deeply regretted furthermore that, while the cut-off date has been extended to May 2024, the proposal to terminate pending inquests remains in the bill; expressing profound concern that, if effective handover measures are not put in place, this may lead to further delay and distress for individuals, including some of the individual applicants in this group of cases, urged the authorities to consider taking additional practical measures to ensure that as many inquests as possible can conclude before 1 May 2024 and that all of the preparatory work done on these pending cases is not lost in any transfer to the ICRIR; and
underlining again the importance for the success of any new investigative body, particularly if aimed at achieving truth and reconciliation, of gaining the confidence of victims, families of victims and potential witnesses, acknowledged the steps taken by the authorities in an attempt to engage with victims and stakeholders over the past twelve months; noted with deep regret nevertheless that despite those efforts, support for the ICRIR remains minimal; strongly encouraged the authorities to take all necessary additional measures to garner public trust and the confidence of victims, their families and all stakeholders; they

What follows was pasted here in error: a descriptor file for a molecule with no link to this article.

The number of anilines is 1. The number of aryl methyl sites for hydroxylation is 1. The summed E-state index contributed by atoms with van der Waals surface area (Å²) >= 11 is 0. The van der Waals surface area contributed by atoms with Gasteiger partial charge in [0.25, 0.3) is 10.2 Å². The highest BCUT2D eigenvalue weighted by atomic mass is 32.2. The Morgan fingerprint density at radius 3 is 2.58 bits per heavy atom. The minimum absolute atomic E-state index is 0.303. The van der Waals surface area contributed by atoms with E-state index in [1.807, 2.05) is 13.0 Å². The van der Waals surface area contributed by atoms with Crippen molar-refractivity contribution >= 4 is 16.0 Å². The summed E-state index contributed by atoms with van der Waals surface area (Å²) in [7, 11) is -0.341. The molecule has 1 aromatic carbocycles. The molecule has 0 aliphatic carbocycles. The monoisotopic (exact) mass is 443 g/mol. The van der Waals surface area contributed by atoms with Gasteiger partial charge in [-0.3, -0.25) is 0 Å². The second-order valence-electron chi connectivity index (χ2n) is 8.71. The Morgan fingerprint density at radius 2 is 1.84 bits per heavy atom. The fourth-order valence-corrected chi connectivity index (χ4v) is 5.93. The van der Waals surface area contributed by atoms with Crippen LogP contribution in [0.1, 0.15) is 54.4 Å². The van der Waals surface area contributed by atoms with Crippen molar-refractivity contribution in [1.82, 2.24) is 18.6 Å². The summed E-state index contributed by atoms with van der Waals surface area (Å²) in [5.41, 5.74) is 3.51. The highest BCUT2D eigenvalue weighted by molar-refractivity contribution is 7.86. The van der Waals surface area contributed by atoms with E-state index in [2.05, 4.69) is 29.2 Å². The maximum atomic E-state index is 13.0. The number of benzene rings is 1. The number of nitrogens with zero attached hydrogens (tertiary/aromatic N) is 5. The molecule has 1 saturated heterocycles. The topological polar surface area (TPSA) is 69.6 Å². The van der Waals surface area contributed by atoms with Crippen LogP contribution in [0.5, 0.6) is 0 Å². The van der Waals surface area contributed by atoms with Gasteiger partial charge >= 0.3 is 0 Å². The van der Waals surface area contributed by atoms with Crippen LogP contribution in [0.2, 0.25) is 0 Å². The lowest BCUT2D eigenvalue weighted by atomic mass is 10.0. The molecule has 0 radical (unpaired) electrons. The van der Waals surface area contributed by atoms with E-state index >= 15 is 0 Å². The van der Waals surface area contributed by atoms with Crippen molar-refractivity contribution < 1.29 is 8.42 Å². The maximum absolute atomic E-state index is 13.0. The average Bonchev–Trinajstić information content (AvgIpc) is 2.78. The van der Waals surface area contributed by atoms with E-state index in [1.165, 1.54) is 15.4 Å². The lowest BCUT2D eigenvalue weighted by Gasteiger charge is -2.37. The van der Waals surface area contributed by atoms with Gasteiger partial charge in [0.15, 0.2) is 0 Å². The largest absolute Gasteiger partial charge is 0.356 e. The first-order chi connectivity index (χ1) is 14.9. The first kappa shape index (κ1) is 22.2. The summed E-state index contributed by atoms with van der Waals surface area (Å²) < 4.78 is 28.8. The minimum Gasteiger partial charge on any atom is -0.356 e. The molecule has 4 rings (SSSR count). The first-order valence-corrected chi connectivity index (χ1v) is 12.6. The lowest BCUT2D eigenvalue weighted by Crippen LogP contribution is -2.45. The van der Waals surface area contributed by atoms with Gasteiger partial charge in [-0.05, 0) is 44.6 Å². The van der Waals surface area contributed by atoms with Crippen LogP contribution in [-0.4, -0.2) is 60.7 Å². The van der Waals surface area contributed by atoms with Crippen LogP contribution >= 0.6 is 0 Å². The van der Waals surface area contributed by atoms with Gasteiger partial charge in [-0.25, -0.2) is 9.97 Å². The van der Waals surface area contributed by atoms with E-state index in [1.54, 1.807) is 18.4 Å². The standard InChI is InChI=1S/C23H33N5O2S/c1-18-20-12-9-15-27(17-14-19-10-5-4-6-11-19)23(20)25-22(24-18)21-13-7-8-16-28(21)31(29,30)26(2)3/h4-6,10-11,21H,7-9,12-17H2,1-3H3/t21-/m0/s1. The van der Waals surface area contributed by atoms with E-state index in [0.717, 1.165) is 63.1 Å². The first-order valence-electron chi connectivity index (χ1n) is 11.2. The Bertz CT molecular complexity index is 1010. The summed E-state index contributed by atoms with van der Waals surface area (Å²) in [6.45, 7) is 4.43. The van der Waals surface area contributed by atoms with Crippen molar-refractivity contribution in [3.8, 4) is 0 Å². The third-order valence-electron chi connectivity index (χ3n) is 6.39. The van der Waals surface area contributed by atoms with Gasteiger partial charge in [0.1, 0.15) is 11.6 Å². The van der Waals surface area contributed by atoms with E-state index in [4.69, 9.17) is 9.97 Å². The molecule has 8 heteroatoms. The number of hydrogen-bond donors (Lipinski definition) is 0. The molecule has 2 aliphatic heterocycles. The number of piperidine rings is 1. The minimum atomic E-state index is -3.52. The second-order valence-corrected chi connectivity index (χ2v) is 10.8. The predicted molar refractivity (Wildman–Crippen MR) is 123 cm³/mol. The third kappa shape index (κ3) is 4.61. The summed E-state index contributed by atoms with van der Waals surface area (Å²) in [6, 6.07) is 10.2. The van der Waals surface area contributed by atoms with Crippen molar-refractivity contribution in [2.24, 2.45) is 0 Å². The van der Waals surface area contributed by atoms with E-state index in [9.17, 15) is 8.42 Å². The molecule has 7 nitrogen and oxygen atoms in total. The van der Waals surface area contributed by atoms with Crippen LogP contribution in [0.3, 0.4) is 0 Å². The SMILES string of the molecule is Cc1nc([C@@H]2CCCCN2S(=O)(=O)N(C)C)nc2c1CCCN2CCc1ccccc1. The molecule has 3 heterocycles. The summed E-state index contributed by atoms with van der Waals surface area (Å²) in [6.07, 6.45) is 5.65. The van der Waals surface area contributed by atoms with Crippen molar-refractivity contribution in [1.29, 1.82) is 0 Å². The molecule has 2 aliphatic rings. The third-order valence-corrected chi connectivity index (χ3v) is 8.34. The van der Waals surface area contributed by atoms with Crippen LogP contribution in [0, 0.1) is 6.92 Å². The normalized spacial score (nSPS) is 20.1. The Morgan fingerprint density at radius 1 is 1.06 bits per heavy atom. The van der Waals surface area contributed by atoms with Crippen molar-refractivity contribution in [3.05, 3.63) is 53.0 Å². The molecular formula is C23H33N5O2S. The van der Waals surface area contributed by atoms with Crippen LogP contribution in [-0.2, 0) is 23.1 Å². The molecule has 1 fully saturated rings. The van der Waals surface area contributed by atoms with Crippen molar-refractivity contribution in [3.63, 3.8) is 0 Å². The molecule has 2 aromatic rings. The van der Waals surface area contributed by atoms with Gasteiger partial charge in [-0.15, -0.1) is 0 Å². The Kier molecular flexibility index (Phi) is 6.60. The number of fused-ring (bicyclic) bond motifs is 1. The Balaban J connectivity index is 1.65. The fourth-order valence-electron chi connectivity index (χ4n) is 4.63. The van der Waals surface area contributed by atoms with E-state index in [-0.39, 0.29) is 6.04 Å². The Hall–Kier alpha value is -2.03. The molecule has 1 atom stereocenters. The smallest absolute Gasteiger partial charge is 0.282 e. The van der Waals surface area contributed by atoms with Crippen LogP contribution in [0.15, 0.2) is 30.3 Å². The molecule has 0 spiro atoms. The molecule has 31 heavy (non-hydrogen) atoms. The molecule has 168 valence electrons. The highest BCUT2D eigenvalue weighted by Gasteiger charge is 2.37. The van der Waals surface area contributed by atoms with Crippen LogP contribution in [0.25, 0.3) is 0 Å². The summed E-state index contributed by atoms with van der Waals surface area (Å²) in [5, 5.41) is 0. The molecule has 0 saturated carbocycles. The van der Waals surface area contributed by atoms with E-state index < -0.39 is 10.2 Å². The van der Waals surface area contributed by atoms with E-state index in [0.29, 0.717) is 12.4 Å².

reiterated their serious concern about the proposed conditional immunity scheme which risks breaching obligations under article 2 of the European Convention to prosecute and punish serious grave breaches of human rights, and seriously undermining the ICRIR’s capacity to carry out effective investigations within the meaning of article 2 of the convention; deeply regretted therefore the authorities’ decision not to support the House of Lords’ amendment to remove the scheme from the bill and its subsequent rejection; strongly urged the authorities to consider repealing the immunity provisions, [my emphasis]
invited the chair of the committee of ministers to send a letter to the United Kingdom authorities in order to raise the concerns above; and
decided to resume the examination of this group of cases at their meeting in June 2024 at the latest.